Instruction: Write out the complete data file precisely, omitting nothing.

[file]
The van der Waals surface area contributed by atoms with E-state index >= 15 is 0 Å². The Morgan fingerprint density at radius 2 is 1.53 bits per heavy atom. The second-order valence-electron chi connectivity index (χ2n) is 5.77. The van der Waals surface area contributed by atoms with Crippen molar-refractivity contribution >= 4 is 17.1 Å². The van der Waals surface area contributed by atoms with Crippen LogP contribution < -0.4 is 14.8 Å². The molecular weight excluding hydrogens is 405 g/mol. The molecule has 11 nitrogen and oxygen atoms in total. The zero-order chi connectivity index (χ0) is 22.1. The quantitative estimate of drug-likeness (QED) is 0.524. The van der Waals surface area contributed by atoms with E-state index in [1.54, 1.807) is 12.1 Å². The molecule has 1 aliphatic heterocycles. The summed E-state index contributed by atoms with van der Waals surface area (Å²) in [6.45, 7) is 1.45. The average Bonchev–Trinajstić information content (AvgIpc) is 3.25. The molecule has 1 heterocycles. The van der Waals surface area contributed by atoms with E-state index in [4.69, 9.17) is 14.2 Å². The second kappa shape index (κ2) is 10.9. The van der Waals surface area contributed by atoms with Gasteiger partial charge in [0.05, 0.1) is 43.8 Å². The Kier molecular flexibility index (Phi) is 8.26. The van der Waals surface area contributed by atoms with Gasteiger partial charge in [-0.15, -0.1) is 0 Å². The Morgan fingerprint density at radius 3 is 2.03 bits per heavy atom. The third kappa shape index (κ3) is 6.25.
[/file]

The van der Waals surface area contributed by atoms with E-state index >= 15 is 0 Å². The Morgan fingerprint density at radius 2 is 1.53 bits per heavy atom. The second-order valence-electron chi connectivity index (χ2n) is 5.77. The van der Waals surface area contributed by atoms with Crippen molar-refractivity contribution >= 4 is 17.1 Å². The van der Waals surface area contributed by atoms with Crippen LogP contribution < -0.4 is 14.8 Å². The molecular weight excluding hydrogens is 405 g/mol. The molecule has 11 nitrogen and oxygen atoms in total. The zero-order chi connectivity index (χ0) is 22.1. The quantitative estimate of drug-likeness (QED) is 0.524. The van der Waals surface area contributed by atoms with E-state index in [1.54, 1.807) is 12.1 Å². The molecule has 1 aliphatic heterocycles. The summed E-state index contributed by atoms with van der Waals surface area (Å²) in [6.45, 7) is 1.45. The average Bonchev–Trinajstić information content (AvgIpc) is 3.25. The molecule has 1 heterocycles. The van der Waals surface area contributed by atoms with E-state index in [4.69, 9.17) is 14.2 Å². The second kappa shape index (κ2) is 10.9. The van der Waals surface area contributed by atoms with Gasteiger partial charge in [0.05, 0.1) is 43.8 Å². The Kier molecular flexibility index (Phi) is 8.26. The van der Waals surface area contributed by atoms with Gasteiger partial charge in [-0.15, -0.1) is 0 Å². The Morgan fingerprint density at radius 3 is 2.03 bits per heavy atom. The third kappa shape index (κ3) is 6.25.